MEDICINE

Diabetes medicine decreased cardiovascular risk in adults with chronic kidney disease

Diabetes medicine decreased cardiovascular risk in adults with chronic kidney disease
Written by ckv6u

Research Highlights:

  • A new analysis found SGLT-2 inhibitors, a diabetes medication, decreased the risk of cardiovascular death and hospitalization for heart failure, in high-risk patients regardless of whether they have Type 2 diabetes.

  • Pooled results from 13 major trials of empagliflozin and similar medicines showed that study participants who received the SGLT-2 inhibitor were 14% less likely to die from cardiovascular disease. Participants treated with these medicines were also 23% less likely to die from cardiovascular disease or be hospitalized for heart failure compared to participants who took a placebo.

This data is scheduled to be simultaneously published in The Lancet.

Embargoed until 5:26 pm CT/6:26 pm ET, Sunday, Nov. 6, 2022

(NewMediaWire) – November 06, 2022 – CHICAGO SGLT-2 inhibitors, a type of diabetes medicine, decreased cardiovascular risk among adults with chronic kidney disease, according to late-breaking research presented today at the American Heart Association’s Scientific Sessions 2022. The meeting, held in person in Chicago and virtually, Nov. 5-7, 2022, is a premier global exchange of the latest scientific advancements, research and evidence-based clinical practice updates in cardiovascular science.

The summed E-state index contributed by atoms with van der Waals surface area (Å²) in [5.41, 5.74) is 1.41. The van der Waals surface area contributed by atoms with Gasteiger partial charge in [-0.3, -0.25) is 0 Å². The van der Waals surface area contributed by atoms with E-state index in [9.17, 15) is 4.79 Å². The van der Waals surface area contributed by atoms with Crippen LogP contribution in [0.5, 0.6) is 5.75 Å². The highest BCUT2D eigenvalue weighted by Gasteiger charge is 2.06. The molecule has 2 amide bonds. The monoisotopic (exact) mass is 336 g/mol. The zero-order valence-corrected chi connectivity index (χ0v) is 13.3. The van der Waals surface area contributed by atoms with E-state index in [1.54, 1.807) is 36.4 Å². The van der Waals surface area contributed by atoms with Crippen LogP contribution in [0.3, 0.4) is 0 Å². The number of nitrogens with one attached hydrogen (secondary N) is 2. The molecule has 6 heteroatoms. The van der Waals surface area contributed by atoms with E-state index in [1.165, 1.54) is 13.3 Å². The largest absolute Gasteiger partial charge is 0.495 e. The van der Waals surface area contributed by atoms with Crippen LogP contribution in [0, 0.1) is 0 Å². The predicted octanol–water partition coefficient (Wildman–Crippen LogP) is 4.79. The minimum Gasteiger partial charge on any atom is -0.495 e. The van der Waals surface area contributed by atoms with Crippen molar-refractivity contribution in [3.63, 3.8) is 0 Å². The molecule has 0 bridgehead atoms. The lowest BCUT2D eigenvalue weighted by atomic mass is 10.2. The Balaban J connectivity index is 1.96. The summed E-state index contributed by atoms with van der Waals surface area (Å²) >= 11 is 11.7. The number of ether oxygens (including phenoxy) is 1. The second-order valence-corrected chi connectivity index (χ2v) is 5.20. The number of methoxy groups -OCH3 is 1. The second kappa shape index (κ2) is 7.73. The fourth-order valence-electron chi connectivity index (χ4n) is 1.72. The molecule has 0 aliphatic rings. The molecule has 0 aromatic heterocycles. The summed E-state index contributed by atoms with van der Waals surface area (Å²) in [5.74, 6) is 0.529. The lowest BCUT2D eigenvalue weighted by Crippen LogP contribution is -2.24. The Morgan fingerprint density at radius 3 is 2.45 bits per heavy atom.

“Many studies of empagliflozin and other similar medicines called SGLT-2 inhibitors (sodium-glucose co-transporter-2 inhibitors) have demonstrated that these medicines are safe for people with Type 2 diabetes,” said co-principal investigator David Preiss, Ph. D., associate professor in the Medical Research Council Population Health Research Unit at the University of Oxford, Oxford Population Health in the UK “And we now have very good evidence that they lower the chance of dying from vascular disease or being hospitalized for heart failure among people with chronic kidney disease, heart failure, or Type 2 diabetes and cardiovascular disease. We therefore hope that SGLT-2 inhibitors may be used widely to treat people with these conditions in many countries.”